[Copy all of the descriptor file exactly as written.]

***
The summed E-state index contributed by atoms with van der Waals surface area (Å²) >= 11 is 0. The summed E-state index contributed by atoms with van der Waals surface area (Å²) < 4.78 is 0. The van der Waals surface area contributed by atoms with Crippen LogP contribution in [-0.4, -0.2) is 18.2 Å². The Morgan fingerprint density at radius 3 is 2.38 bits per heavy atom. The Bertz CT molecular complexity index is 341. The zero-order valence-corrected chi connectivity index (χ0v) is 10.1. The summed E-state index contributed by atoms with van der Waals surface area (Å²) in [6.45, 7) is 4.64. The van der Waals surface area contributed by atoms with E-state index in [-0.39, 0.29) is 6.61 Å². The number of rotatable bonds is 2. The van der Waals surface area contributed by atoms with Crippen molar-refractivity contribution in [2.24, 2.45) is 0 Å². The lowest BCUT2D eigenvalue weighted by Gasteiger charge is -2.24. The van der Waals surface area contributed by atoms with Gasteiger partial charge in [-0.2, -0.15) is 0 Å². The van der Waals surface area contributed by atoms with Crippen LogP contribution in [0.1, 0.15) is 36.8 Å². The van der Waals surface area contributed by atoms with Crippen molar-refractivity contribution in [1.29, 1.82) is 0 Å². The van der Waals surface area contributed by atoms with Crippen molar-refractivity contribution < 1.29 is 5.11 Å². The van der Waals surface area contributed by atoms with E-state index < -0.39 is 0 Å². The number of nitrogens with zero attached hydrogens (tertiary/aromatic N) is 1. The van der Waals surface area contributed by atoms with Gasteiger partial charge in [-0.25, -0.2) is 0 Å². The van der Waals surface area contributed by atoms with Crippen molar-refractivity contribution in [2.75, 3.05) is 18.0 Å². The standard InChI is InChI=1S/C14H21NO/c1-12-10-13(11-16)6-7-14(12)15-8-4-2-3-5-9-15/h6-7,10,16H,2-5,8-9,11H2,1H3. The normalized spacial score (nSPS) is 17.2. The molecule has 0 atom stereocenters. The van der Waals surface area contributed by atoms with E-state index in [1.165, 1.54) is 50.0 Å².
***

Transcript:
The summed E-state index contributed by atoms with van der Waals surface area (Å²) >= 11 is 0. The summed E-state index contributed by atoms with van der Waals surface area (Å²) < 4.78 is 0. The van der Waals surface area contributed by atoms with Crippen LogP contribution in [-0.4, -0.2) is 18.2 Å². The Morgan fingerprint density at radius 3 is 2.38 bits per heavy atom. The Bertz CT molecular complexity index is 341. The zero-order valence-corrected chi connectivity index (χ0v) is 10.1. The summed E-state index contributed by atoms with van der Waals surface area (Å²) in [6.45, 7) is 4.64. The van der Waals surface area contributed by atoms with E-state index in [-0.39, 0.29) is 6.61 Å². The number of rotatable bonds is 2. The van der Waals surface area contributed by atoms with Crippen molar-refractivity contribution in [2.24, 2.45) is 0 Å². The lowest BCUT2D eigenvalue weighted by Gasteiger charge is -2.24. The van der Waals surface area contributed by atoms with Gasteiger partial charge in [-0.2, -0.15) is 0 Å². The van der Waals surface area contributed by atoms with Crippen LogP contribution in [0.1, 0.15) is 36.8 Å². The van der Waals surface area contributed by atoms with Crippen molar-refractivity contribution in [1.29, 1.82) is 0 Å². The van der Waals surface area contributed by atoms with Crippen molar-refractivity contribution < 1.29 is 5.11 Å². The van der Waals surface area contributed by atoms with E-state index < -0.39 is 0 Å². The number of nitrogens with zero attached hydrogens (tertiary/aromatic N) is 1. The van der Waals surface area contributed by atoms with Gasteiger partial charge in [-0.25, -0.2) is 0 Å². The van der Waals surface area contributed by atoms with Crippen molar-refractivity contribution in [2.75, 3.05) is 18.0 Å². The standard InChI is InChI=1S/C14H21NO/c1-12-10-13(11-16)6-7-14(12)15-8-4-2-3-5-9-15/h6-7,10,16H,2-5,8-9,11H2,1H3. The normalized spacial score (nSPS) is 17.2. The molecule has 0 atom stereocenters. The van der Waals surface area contributed by atoms with E-state index in [1.165, 1.54) is 50.0 Å².